Dogs die in hot cars

3rd June 2016

It’s that time of year again when we should all be on the lookout for the safety of dogs in cars. Too many people seem to be unaware of how hot it can get inside a car when parked in the sun.

  • Never leave a dog alone inside a car
  • Dogs can easily die from heatstroke
  • The temperature inside a car can easily reach 50 degrees Celcius in minutes
  • Dogs can’t cool themselves down inside a hot car
  • If you see a dog in distress, dial 999


RSPCA Poster

The RSPCA is leading another campaign to promote awareness of this problem and has produced a great poster that’s worth sharing.

Dogs die in hot cars InfographicRSPCA


"Dogs die in hot cars" An infographic created by the RSPCA

What dogs are at risk?

All dogs can develop heat stroke in a hot car, but some animals are more at risk than others.

  • Dark coat – if a dog has a dark black or brown coat, then they will absorb heat more easily, and become hotter quicker.
  • Long thick coats – dogs with thick heavy hair will not be able to radiate heat so easily. Shaggy breeds of any type
  • Short nosed breeds – any dog with a short, flattened face is less able to pant and breath easily if distressed. Boxers, Bulldogs and Pugs for example.
  • Heart condition – if a dog has an underlying cardiac complaint, they could be less able to cope with a distressing situation

Signs of heatstroke

If a dog is displaying any signs of heatstroke, move them to a cool, shaded area and call us at Bollington Veterinary Centre immediately.


Call us on 01625 573375

  • Panting heavily – you will see the dog openmouthed with the tongue out and panting fast. The tongue is often very red.
  • Salivating – as well as panting, the dog will often be drooling saliva. You may see drooling over the seats and windows.
  • Eyes wide – with all the distress, the eyes of the dog will often be wide open with an anxious appearance.
  • Twitching – as the heat starts to increase, the dog may start to show some odd neurological signs. You may see the muscles around the eyes and face starting to make unusual twitching movements. In advanced cases, the dog may even start fitting.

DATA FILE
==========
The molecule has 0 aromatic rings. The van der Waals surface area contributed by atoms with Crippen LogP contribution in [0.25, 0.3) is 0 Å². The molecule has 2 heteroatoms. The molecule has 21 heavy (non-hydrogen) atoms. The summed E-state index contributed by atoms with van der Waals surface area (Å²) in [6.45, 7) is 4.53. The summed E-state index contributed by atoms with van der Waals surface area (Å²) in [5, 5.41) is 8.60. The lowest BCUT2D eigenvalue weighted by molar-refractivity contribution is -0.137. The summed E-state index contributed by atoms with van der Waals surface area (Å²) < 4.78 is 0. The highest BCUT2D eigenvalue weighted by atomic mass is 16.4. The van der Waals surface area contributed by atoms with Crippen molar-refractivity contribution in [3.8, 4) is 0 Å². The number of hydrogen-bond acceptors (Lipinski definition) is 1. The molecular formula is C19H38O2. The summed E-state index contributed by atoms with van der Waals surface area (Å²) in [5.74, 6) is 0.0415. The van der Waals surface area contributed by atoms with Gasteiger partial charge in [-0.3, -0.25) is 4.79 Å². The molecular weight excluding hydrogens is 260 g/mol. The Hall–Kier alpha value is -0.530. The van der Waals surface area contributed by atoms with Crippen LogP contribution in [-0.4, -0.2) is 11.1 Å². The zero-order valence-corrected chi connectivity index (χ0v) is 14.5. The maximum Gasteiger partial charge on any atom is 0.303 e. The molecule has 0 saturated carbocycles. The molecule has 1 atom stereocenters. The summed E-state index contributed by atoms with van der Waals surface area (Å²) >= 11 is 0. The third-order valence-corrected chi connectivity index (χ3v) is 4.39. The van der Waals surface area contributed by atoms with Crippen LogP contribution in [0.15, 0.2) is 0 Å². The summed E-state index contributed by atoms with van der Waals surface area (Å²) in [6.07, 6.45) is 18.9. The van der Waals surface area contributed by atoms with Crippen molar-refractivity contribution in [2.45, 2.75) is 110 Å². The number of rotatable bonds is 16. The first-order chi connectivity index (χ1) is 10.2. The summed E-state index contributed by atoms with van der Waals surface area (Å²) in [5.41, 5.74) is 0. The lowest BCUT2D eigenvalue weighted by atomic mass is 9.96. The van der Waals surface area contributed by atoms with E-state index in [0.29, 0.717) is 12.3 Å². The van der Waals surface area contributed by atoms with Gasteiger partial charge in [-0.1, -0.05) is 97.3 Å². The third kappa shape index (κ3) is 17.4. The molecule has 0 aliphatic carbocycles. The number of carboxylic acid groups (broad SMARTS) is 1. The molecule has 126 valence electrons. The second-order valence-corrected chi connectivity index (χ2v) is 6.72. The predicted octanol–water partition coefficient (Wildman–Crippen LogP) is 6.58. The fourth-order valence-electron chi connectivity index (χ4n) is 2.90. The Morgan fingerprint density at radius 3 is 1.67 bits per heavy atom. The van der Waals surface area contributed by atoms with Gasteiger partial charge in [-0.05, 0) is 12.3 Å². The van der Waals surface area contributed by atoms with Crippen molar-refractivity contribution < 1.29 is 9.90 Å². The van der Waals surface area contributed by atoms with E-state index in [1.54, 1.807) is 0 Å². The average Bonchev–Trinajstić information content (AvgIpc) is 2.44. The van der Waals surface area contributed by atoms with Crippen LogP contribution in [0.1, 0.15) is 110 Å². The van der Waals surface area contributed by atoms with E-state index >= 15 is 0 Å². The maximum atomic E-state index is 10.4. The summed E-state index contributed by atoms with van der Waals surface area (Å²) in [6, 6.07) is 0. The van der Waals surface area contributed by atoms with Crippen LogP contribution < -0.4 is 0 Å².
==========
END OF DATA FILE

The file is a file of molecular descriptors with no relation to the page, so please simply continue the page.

• Vomiting – extreme heat may trigger a vomiting reflex, so you may see signs that the dog has vomited food or thick frothy saliva.
  • Collapse – as the heat stroke becomes critical, the dog may become unresponsive and collapsed.


Emergency First Aid for dogs

For the best chance of survival, dogs suffering from heatstroke urgently need to have their body temperature lowered.

  • Shade – move the dog immediately out of the sun
  • Cool – find somewhere cool
  • Water – using cool (not cold) water, start to shower the animal. You can douse or pour water from a bucket or bowl.
  • Wet towels – find some wet flannels and towels, and use them by applying regularly over the head, chest and belly
  • Monitor– keep checking the animals breathing and alertness.
  • Get help – once you feel the animal is fit to travel, bring them to us at Bollington Veterinary Centre. Make sure you call us first to tell us you are on your way


Vet experiment – sitting in a hot car

A vet in America has posted a video on YouTube to show how hot it can get inside a car in the sun even with the windows open. It’s only a few minutes long and worth watching. You’ll never leave a dog alone in a car again.